Growth Trends for Related Jobs

How to Write a Project Report in Construction & Engineering Projects

careertrend article image

The end result of construction and engineering projects is most often some physical structure, machine or other object. While the effectiveness, design and strength of that object provide vital information related to the effectiveness of the procedures used to create it, project reports focusing on construction and engineering projects supplement any and all information the object itself can provide. Writing project reports for construction and engineering projects requires you to consider the planning and building methods employed in the completion of the project.

Generate a title page for the report. Include the report’s title, the authors of and contributors to the report and the date the report was submitted.

Compose an abstract of the report. The abstract summarizes the report, indicating the conclusions the report attempts to provide, the construction and engineering methods the authors used to complete the project and brief analysis of the success of the project’s construction. Abstracts are typically limited to 200 to 250 words.

Provide a table of contents for the entirety of the report. Though the title page and abstract occur before the table of contents, include them.

Introduce the project. In many ways, the introduction follows the report’s title by introducing the specific topic and scope of the project. Employ the introduction to define key terms of the reports, whether they relate specifically to the subject being examined or the methods of construction. For example, you might define a school-sized gym and a small state university, as well as the engineering principles, such as infrastructure.

Detail the results of the report. As construction and engineering project reports typically focus on the effectiveness of pre-building engineering procedures and the actual construction procedures and timeliness of both, split your results section into “pre-building engineering” and “construction.” Split each of these sections into “employment effectiveness” and “time effectiveness.”

Discuss the results of the report in the “discussion” section. Discussion sections in reports involve analysis and evaluation. Highlight effective procedures and explain the reason for their effectiveness. Similarly, highlight ineffective procedures, explain the reason for their ineffectiveness and identify ways in which such procedures can be improved upon for future construction projects.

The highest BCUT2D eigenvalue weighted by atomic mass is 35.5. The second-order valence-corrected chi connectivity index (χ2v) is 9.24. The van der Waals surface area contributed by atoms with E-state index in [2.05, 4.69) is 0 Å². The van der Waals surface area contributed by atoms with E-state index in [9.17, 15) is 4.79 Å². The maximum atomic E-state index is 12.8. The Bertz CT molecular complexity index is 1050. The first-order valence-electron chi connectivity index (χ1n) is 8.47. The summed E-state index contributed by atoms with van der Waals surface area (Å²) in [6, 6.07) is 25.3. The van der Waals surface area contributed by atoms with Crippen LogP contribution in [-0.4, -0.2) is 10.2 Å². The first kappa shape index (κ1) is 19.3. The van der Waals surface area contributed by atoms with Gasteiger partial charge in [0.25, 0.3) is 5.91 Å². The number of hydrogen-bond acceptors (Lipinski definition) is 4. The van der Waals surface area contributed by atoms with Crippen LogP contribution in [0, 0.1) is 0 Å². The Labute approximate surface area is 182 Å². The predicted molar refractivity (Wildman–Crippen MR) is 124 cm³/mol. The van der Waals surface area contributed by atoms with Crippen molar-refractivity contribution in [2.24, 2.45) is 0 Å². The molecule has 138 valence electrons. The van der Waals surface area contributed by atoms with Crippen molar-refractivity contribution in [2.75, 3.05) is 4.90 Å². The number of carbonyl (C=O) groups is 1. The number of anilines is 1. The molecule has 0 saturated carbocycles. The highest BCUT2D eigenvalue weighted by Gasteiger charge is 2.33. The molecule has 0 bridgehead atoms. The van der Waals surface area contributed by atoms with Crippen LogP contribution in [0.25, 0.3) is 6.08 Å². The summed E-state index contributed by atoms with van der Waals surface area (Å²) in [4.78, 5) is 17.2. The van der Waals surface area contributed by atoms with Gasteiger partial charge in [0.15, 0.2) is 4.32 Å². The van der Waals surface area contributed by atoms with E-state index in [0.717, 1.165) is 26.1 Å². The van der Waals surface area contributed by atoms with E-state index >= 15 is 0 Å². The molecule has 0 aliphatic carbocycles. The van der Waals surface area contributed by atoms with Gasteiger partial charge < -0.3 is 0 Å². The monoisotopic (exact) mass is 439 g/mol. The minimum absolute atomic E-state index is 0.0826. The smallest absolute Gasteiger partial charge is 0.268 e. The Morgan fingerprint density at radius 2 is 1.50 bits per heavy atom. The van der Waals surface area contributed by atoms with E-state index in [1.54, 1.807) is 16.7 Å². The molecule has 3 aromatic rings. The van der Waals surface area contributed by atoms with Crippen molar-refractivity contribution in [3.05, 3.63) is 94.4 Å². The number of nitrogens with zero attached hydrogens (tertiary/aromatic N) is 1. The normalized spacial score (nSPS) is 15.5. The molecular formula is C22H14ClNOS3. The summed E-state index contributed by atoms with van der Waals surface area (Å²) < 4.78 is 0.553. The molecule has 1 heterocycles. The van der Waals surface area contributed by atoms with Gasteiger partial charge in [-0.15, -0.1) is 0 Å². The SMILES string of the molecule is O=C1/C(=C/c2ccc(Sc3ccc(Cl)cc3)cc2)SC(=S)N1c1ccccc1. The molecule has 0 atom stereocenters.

Summarize and conclude your report with a bulleted list of recommendations regarding your results and discussion sections. For example, you might suggest that future projects employ a specific pre-building engineering tool, be it a program such as AutoCAD or a method like design swapping. Similarly, you might suggest the future projects avoid construction techniques and pitfalls like under-scheduling or over-scheduling workers.

List your references in accordance with the citation guidelines called for in your report. Most often, with construction and engineering projects, APA citation guidelines will dictate references citations.


Titles should reflect both the specific area, as well as the overall scope of the project. For example, a title such as “Gymnasiums” is entirely too broad, but the more specific “A Detailed Analysis of Building Procedures of a School-Size Gymnasium at a Small State University” narrows the topic by specifying what type of gyms was engineered and constructed while limiting the scope.

  • "Technical Communication: A Reader Centered Approach (Seventh Edition)"; Paul V. Anderson; 2010

Samuel Hamilton has been writing since 2002. His work has appeared in “The Penn,” “The Antithesis,” “New Growth Arts Review" and “Deek” magazine. Hamilton holds a Master of Arts in English education from the University of Pittsburgh, and a Master of Arts in composition from the University of Florida.

Photo Credits